The fall routine is in full swing at our house. Early mornings, fall sports and vamped-up work projects have us all running. This year I have one in high school, one in middle school and one in elementary school; 3 kids, 3 buildings and 3 sports + piano. It’s crazy! Now that the novelty of starting school has worn off, I am faced every morning with moans and groans of tired kids. My neighbors have college-aged kids that burn the midnight oil and try to balance school, work and fun. How can we all keep our energy up?

It seems like the busier we get, the harder it is to eat right. Convenient food is crucial and sometimes junk food is just too easy for all of us to grab. What are the right choices?

I want delicious, I want easy and I want high energy. That means foods with B vitamins, vitamin C, natural fruit sugar and fiber. Pure Bars are perfect for our busy fall schedule, but there are lots of other great choices, too. Below are some other easy, delicious and convenient foods that will keep us all going strong.

Source

— Veronica

5 High Energy Foods

Oatmeal: High in B-vitamins which give energy, complex carbohydrates, and fiber for sustained fuel. Oatmeal is a comfort food and not intimidating, especially for kids. Try some with cinnamon, maple syrup, sliced apples, and warm almond milk.

Oranges: With cold and flu season right around the corner, the Vitamin C in these fruits will help keep immune systems tough. Natural fruit sugars and fiber give sustained energy. PLUS, they are delicious, so kids will eat them!

Sunflower seeds: Feeling like a crunchy snack? Step away from the potato chips and instead munch on these little gems which are packed with B vitamins, protein, fiber and antioxidants.

Nuts: Filled with minerals that help your body create energy like phosphorous, magnesium, and copper, nuts also provide healthy fats which keep your brain and heart strong.

Water: Not a food but so often the culprit when you feel tired. I always carry a reusable water container in my car and make sure my kids have one for school. Dehydration can cause you to feel sluggish or depressed, and can cause headaches.

Monday, September 24th, 2012

Summer’s Bounty Vegan Fruit Tart

This recipe produces a beautiful tart that is surprisingly easy to make. In just a few simple steps, you will have an impressive, completely vegan dessert that will satisfy everyone! The fresh taste of the fruit and the cool filling are enhanced by the nutty, crunchy crust, and it is much more healthful than a typical fruit tart.

Crust:
3/4 cup flour
1/2 cup quick-cooking oats
1/2 cup chopped pecans
2 tablespoons dark brown sugar
1/2 cup butter substitute (such as Earth Balance), melted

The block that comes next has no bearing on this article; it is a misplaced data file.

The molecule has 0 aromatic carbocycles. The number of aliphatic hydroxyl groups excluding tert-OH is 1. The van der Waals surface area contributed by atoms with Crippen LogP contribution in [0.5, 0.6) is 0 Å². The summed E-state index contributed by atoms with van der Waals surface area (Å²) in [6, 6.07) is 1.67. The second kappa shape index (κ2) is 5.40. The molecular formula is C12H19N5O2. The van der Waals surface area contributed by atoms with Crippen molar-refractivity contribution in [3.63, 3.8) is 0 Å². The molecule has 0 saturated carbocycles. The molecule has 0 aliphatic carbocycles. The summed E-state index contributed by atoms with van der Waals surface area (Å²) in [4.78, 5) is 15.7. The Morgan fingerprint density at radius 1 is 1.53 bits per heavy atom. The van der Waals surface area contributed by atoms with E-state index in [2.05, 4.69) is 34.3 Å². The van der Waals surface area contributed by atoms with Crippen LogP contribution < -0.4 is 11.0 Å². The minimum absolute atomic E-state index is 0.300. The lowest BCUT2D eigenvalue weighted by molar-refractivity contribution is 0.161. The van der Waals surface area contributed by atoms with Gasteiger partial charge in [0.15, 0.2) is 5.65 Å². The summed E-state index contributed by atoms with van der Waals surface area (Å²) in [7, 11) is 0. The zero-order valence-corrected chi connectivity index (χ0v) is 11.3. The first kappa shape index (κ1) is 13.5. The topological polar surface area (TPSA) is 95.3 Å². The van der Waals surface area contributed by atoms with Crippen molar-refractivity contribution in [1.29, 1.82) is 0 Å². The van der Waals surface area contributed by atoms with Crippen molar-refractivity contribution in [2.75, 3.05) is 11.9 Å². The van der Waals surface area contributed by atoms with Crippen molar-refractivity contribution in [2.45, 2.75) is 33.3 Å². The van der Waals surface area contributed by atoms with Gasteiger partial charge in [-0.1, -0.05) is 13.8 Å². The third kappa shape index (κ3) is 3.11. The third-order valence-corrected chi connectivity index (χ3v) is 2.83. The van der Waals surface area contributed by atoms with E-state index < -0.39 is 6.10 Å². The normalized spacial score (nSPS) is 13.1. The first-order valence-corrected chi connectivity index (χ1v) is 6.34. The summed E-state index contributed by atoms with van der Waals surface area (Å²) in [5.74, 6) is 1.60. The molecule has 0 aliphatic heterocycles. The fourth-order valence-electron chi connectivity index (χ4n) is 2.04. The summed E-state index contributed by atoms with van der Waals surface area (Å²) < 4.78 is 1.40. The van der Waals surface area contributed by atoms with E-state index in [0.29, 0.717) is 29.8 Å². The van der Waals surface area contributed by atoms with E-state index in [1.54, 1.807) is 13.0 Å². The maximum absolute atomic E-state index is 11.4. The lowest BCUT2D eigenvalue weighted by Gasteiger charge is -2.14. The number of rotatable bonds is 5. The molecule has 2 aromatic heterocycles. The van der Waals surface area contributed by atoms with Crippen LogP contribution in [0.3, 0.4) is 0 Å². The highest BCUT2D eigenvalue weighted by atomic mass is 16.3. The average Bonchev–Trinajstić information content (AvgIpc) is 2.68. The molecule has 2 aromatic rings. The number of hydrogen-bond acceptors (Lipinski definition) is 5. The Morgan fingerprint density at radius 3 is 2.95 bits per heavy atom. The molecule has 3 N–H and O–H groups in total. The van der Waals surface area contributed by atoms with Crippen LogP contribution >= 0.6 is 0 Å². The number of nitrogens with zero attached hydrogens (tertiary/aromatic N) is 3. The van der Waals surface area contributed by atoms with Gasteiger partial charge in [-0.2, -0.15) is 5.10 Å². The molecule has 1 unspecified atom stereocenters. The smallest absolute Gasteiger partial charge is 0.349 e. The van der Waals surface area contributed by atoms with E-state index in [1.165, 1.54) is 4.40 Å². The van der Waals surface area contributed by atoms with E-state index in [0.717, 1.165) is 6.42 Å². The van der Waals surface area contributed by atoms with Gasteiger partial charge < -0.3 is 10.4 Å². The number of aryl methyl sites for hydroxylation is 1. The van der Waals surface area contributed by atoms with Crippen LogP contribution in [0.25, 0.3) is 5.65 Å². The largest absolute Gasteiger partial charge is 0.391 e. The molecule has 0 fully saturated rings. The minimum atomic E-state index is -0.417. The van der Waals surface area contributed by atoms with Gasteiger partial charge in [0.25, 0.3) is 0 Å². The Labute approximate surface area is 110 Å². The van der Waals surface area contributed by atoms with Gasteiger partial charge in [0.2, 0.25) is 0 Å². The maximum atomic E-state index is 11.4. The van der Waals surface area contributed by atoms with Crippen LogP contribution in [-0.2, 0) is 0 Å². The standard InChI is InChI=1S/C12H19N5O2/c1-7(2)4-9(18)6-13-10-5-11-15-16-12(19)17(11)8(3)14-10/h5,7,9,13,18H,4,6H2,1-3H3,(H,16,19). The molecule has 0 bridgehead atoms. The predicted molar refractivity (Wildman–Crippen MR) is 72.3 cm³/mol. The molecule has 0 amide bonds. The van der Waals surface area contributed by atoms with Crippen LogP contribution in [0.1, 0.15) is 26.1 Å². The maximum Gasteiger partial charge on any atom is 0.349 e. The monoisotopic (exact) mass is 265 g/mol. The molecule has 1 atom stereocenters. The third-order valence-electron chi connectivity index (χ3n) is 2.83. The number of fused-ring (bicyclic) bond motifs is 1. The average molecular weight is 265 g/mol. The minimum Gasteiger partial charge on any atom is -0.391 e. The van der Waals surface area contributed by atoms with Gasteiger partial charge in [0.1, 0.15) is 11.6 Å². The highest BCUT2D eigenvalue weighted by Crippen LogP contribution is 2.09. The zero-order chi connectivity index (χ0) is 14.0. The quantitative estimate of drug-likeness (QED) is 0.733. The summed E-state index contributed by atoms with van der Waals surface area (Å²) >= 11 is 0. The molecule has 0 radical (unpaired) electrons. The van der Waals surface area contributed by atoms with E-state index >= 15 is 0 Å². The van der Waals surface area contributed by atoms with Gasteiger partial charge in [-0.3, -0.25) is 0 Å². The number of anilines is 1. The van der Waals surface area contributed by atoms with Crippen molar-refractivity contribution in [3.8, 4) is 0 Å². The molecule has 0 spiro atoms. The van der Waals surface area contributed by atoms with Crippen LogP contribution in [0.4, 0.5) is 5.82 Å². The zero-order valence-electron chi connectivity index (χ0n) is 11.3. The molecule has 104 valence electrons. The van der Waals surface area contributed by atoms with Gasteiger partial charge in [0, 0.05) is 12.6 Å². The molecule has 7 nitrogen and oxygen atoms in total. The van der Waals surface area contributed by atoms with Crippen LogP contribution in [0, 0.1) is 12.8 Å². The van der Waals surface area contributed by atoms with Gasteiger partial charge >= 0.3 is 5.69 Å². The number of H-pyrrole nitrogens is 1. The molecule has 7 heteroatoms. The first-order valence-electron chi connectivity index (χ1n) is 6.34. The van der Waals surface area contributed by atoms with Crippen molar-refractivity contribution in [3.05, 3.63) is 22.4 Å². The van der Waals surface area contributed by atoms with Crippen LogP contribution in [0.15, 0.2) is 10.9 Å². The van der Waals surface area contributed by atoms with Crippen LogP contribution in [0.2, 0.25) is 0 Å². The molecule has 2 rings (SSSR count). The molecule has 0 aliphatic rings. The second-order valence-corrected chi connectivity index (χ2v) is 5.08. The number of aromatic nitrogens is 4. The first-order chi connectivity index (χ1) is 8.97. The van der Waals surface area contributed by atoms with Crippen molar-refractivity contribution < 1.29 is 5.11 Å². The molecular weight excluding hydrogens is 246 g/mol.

Filling:
3/4 cup light brown sugar
2 tablespoons cornstarch
3/4 cup water
1/4 cup apple juice
1/4 cup light corn syrup
2 tablespoons vegan orange (or any other flavor you like) gelatin substitute (such as Natural Desserts)
1 kiwi, sliced
1 quart fresh mixed berries or other seasonal fruit

Preheat oven to 400. In a large bowl, combine the flour, oats, pecans, and sugar. Stir in the butter substitute until blended. Press onto the bottom and up the sides of a 9-inch tart pan. Bake for 12-15 minutes or until lightly browned.
Combine brown sugar and cornstarch in a medium pot. Add water, apple juice, and corn syrup and bring to a boil over medium heat. Cook for 3 minutes or until thick, stirring constantly. Remove from heat and stir in gelatin substitute until dissolved. Let cool.
Arrange kiwi and berries in crust in whatever pattern you like. Pour mixture over fruit (you may have extra filling). Using a pastry brush, carefully coat any fruit that did not get coated when you poured in the filling. Refrigerate for 3 hours or until set. Enjoy!

Friday, September 21st, 2012

Experimenting with Dill

When I was a kid, a huge part of summer was traveling to Grandma and Grandpa’s house for backyard cookouts. Grandma always had a huge plate of cut veggies with homemade vegetable dip. She used fresh dill from the garden and I have been in love with dill ever since. I’ve grown up a bit from the veggie dip days to now adding fresh dill to my salads, rice, potatoes and sautéed veggies like green beans, tomatoes and zucchini.

Some of the benefits that dill brings to the table are calcium, antioxidants that fight against carcinogens, and antimicrobial features that put it on the same level as garlic for fighting off bacteria and viruses. It’s also a great breath freshener. Bonus!